Sunday, July 27, 2014

Gem of the Bayou: St. Elizabeth of Hungary, Paincourtville, LA

In late afternoon light
tainted by scenes in stained glass
creating a subtle rainbow
residual incense wafts
as we walk toward the chancel.

An odor of sanctity
captured in cavernous sanctuary
upward-rising to the rafters.

Largest building in dwindling town
stretched along straight roads
between the canebreaks
and the occasional refinery
along bending banks of ever-widening river
the Gem of the Bayou reminds of a reality
transcending the fields and marshes

that stretch between the Gulf and Baton Rouge.

Saturday, July 26, 2014

Significant Song Number 6

:"Lonesome, On'ry, and Mean" by Waylon Jennings

   This is the title track from Waylon's first Outlaw album, released in 1973. Already the process mentioned in Significant Song Number 5 had moved along quite well. Waylon was the bassist of Buddy Holly and the Crickets who gave up his seat on the plane that crashed "The Day the Music Died". This album was the first that Waylon co-produced and shows his distinct imprint. Reaching #8 on the Country charts, the album cemented Waylon's career and paved the way for greater things.
   The song has a definite rock beat and demonstrates the blending of genres. Jokingly, I say I want it played at a retirement party, should I have one, primarily for the title's sake.

Friday, July 25, 2014

Significant Song Number 5: "Wild Horses"- Flying Burrito Brothers Version

We will never know if this is truly a Jagger-Richards composition, solely Gram's work, or some collaboration. I suspect the latter. What is certain is that the Burritos had the first release of the song, and it is Ur-Country Rock indeed! Since several of the Burritos were in the Byrds earlier, the songs were played on the FM stations, since Country was not cool back then. Gradually, we longhairs liked some Country artists, especially the Outlaws, and some Country fans respected the hippy artists. No matter who plays the song, and it has been covered numerous times, it's simply a fine song!

Wednesday, July 23, 2014

People along the way

Going half-way across the country
Thousands of faces flash by
In rest areas, attractions, streets, businesses.
Some of them stand out
For one inexplicable reason or another.

Shuffling from their SUV,
A family heads to the Lone Star
Leaning at the Sabine River Rest Area
Standing in front of thick gray clouds
So they can take each other’s picture.

Far from Hessen, in the Hill Country
German cuisine is served in a frontier house.
For a moment her native language
Floats in the air amid the Texan drawls
As it used to not so long ago.

Praying silently in the cathedral
With arms stretched along the railing
Her daughter converses as well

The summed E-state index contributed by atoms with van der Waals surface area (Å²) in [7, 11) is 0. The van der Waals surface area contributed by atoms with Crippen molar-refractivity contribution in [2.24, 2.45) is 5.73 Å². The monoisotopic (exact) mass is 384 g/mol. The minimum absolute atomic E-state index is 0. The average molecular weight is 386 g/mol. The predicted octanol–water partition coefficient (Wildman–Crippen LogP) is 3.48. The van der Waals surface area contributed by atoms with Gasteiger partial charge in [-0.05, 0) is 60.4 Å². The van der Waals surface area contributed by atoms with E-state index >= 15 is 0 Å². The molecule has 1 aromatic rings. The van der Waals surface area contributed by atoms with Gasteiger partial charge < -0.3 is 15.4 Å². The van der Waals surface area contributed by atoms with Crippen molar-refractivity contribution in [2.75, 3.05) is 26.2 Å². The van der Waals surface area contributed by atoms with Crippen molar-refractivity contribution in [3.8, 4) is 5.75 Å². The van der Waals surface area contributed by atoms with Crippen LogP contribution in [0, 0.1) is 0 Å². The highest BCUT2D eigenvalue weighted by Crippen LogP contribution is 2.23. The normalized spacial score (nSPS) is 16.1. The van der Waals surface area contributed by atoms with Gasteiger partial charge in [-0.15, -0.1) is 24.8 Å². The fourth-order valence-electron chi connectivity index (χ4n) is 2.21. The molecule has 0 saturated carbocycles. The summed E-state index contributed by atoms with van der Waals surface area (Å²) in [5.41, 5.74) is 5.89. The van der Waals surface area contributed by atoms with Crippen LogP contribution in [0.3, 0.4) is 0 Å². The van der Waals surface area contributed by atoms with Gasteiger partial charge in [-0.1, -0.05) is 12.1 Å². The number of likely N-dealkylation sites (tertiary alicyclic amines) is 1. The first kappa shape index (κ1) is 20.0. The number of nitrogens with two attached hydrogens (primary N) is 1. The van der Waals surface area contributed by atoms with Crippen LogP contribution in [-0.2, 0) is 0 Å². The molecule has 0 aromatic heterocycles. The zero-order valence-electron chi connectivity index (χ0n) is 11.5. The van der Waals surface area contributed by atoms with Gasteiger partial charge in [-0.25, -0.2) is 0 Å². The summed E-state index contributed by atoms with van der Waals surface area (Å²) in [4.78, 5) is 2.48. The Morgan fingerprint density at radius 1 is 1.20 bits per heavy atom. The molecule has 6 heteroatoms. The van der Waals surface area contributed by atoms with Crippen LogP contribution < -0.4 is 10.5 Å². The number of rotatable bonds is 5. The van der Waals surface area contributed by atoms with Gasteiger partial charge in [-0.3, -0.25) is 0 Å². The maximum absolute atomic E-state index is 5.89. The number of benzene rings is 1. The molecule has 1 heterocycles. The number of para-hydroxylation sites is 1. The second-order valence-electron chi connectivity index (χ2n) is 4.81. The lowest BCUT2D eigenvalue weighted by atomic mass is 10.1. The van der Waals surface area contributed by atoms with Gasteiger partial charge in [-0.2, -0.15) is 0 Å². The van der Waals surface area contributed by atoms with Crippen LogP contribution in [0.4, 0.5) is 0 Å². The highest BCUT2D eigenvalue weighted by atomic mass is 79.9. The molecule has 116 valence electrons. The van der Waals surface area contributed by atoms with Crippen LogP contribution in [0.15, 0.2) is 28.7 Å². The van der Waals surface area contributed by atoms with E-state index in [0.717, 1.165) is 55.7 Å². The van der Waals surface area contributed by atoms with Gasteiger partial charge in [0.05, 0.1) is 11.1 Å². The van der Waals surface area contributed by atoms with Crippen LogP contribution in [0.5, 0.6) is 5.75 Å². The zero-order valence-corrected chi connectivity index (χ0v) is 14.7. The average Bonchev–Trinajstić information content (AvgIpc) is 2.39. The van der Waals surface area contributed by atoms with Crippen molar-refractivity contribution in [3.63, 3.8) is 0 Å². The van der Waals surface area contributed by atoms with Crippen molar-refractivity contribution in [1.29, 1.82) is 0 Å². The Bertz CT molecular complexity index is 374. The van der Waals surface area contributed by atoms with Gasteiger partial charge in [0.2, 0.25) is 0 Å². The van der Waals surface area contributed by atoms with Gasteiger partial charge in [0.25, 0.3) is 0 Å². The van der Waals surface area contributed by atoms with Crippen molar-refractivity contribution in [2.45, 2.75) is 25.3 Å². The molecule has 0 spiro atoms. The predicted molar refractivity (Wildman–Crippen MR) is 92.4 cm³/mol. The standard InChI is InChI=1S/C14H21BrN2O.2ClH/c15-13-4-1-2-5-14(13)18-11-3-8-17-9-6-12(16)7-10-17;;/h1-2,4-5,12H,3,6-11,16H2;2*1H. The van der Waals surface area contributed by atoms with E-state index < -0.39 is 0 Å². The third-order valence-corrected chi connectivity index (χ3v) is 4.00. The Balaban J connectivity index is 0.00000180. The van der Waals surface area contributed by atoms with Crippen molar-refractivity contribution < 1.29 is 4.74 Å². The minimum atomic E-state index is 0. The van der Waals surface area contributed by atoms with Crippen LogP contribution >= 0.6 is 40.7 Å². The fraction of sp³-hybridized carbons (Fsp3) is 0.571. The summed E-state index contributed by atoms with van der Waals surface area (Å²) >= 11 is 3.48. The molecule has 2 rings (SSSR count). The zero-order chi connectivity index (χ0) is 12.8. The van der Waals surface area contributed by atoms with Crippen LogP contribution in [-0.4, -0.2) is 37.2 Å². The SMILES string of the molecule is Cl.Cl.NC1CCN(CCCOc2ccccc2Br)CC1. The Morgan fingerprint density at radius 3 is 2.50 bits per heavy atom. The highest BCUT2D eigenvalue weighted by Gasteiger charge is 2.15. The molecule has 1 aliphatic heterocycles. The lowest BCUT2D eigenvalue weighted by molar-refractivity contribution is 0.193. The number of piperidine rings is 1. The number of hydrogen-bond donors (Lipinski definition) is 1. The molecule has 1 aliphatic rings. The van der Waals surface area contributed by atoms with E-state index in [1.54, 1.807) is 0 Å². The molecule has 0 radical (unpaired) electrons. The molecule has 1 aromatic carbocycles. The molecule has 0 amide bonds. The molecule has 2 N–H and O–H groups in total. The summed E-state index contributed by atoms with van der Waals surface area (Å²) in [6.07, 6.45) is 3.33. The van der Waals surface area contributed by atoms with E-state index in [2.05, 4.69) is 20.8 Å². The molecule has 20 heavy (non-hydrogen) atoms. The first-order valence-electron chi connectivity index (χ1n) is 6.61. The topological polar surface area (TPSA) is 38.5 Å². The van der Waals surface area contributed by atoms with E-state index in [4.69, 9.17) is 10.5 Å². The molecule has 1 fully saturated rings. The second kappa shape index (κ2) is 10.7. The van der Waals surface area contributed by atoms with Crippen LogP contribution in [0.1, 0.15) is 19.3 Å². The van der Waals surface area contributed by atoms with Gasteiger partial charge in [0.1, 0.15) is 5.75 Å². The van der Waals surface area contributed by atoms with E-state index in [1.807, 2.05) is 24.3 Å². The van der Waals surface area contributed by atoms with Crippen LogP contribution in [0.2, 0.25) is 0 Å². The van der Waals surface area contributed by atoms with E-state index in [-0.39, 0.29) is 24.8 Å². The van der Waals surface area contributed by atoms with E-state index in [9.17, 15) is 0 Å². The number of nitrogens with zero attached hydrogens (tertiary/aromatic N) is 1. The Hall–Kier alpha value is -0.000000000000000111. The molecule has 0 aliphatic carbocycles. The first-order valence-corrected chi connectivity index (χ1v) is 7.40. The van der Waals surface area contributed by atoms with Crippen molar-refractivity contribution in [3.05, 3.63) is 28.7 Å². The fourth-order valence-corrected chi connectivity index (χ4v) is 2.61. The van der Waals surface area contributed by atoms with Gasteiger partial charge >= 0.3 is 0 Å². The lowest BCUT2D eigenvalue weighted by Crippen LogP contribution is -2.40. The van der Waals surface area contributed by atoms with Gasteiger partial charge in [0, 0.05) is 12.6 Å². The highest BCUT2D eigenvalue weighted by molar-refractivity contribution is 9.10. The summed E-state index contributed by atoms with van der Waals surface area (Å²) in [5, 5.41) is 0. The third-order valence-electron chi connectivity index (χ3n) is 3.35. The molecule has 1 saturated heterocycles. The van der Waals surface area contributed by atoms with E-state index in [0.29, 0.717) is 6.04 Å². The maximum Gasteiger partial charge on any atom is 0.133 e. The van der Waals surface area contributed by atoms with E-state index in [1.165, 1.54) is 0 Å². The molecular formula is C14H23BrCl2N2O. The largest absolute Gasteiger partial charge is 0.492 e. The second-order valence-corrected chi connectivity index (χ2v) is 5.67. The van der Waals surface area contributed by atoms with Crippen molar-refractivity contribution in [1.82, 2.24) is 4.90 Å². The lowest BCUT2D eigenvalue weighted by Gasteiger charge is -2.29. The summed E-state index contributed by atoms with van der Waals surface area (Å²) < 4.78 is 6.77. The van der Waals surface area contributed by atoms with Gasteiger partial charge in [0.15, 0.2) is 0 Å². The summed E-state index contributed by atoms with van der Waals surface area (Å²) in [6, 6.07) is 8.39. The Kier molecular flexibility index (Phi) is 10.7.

Discretely, impatiently speaking
Into her I phone.

Couple of our approximate age
Unhappy at everything
She fusses at restaurant hostess
Then unleashes a torrent of spite
At his day-long negativity.
Later I intentionally walk by them
As he slowly eats while she
Sits clutching her elbows
Not even caring to look at him.

From several feet away from the fountain
Tawny-tressed girl and mother standing.
Daughter appears to want a drink but refuses an offer

As her mother expresses her thanks anyway,

Wednesday, July 9, 2014

Observation Point 13, Ft. Drum, New York

Tree stretching toward Canada
Wispy clouds hover in summer sky
Vacationer’s paradise unfolding
Except for the large orange circles
On a small, man-made hill
Surrounded by the rusted wrecks
Or yesterday’s automobiles.

Radio transmissions crackle
Over in the Fire Direction Center
As bratwurst and kielbasa sizzle
Over on several hibachis.

Fire Mision! All human activity stops
As the hundred-pound rounds
Slam into the circles from a distance
Of classified information.
The plates have already been passed,
And as an FM rock station plays “Tommy”
By The Who, the howitzers blast away
At a few more wrecks.

Every shot has been in the box
And everyone his happy.
Like if good on OP 13 as
Lunch continues and I regret
Having taken so long to enlist.
Had I known the Army could be
This good, I would have joined earlier!

Significant song Number 4: "Like a Rolling Stone", by Bob Dylan

I first heard this in Canada, somewhere in rural Ontario. We were there on vacation, and the local CBC station played this as we drove. My brother and I were thrilled; my parents were not but did not say anything. What impressed  me then was the length and the story line.

This epic was released almost a half-century ago: 20 July 1965. Recently the original lyrics sold for $2 million.

Monday, July 7, 2014

A reading of an Auden poem not many would know.

Wednesday, July 2, 2014

 Significant Song Number Three- I better start numbering these now.

     Ray Davies has an extraordinary talent as a lyricist, in addition to being an outstanding composer/musician. He creates stories about people, places, and situations  in very appealing ways. "You Really Got Me", as great a rock song as there is, lacks the poetry, but Davies evolved form that and found his own voice.
     I saw this performed live in Irvine, CA, in 1976, and would have seen it again in Santa Fe, NM, in 1987 had it not been for a rain at an open-air concert.In 1979 and 1983, when visiting the UK, naturally I thought of the song as I went through the station and whenever I looked at  the "dirty old river".

Tuesday, July 1, 2014

Hear it recited by me!

Reviews Are So Very Important to Writers, and So Hard to Get

      When my first poetry book was published seven years ago, I dutifully asked readers/friends to review it. That book, Places and Times, ...